Feb 21, 2015 - 6:20am

Ildreep: you raise my hopes! If you get an offer with only "680" , maybe i do have a shot with my 650. We will see. But to be honest, i strongly prefer sse over rsm, because i feel like 2 more years of studying would be great.

If i were you, and you want to work as soon as possible, i would definitely choose RSM, because i dont think you learn anything special at sse.

Feb 24, 2015 - 1:02pm

Can anyone please explain to me why you guys here believe that ESADE is less reputable than Bocconi, RSM and SSE? This does not make any sense to me - especially after having a close look at the Financial Times pre experience Finance ranking, factors such as "salary today", "placement" and "aims achieved" make ESADE's Finance master look very appealing (additionally to being located in Barcelona).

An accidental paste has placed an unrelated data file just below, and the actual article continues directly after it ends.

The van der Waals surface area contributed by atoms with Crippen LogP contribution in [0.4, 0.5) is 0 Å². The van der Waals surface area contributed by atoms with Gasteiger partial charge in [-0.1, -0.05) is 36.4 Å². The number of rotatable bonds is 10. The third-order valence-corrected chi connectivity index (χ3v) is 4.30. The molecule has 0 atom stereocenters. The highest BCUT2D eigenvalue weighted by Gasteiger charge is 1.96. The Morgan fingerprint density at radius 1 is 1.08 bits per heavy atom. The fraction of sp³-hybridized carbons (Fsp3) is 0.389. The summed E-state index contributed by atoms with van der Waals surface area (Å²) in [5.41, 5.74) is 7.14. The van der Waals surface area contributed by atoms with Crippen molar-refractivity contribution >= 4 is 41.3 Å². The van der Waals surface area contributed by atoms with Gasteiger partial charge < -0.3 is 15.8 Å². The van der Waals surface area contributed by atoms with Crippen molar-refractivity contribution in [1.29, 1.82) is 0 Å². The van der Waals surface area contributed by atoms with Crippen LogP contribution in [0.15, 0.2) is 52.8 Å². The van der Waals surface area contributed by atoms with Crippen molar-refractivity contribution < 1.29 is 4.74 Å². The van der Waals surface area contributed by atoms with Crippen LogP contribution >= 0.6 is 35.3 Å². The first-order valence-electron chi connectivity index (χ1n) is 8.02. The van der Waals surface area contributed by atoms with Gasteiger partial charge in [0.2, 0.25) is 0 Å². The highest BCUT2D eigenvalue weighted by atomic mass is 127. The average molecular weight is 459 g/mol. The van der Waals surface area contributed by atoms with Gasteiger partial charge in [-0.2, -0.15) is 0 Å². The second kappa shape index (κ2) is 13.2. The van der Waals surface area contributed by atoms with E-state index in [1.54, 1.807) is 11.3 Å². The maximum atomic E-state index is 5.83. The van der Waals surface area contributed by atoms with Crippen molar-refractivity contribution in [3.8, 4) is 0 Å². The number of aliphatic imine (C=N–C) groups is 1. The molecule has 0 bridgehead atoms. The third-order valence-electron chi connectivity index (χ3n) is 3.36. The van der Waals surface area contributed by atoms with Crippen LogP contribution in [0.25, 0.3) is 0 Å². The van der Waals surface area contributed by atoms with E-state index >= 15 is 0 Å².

Moreover, Bocconi's class size is at least twice as large as ESADE's - so it's clear why there are more people in IB in absolute terms. Does anyone here have relative numbers? Or are these just opinions of people who have never worked in IB or are defending their home school?

Feb 25, 2015 - 3:17am

As someone who worked at a BB I can tell you that I have seen less ESADE alumni in London than from RSM. I would say probably a 1:2 ratio, though it's a small sample and maybe it's biased due to my national background. That also might disregard that ESADE could theoretically be the better program but it takes time until that actually manifests in a change in recruitment patterns. Also, it's also a numbers game, so a small elite program is nice but it will take even longer to gain a widely acknowledged reputation.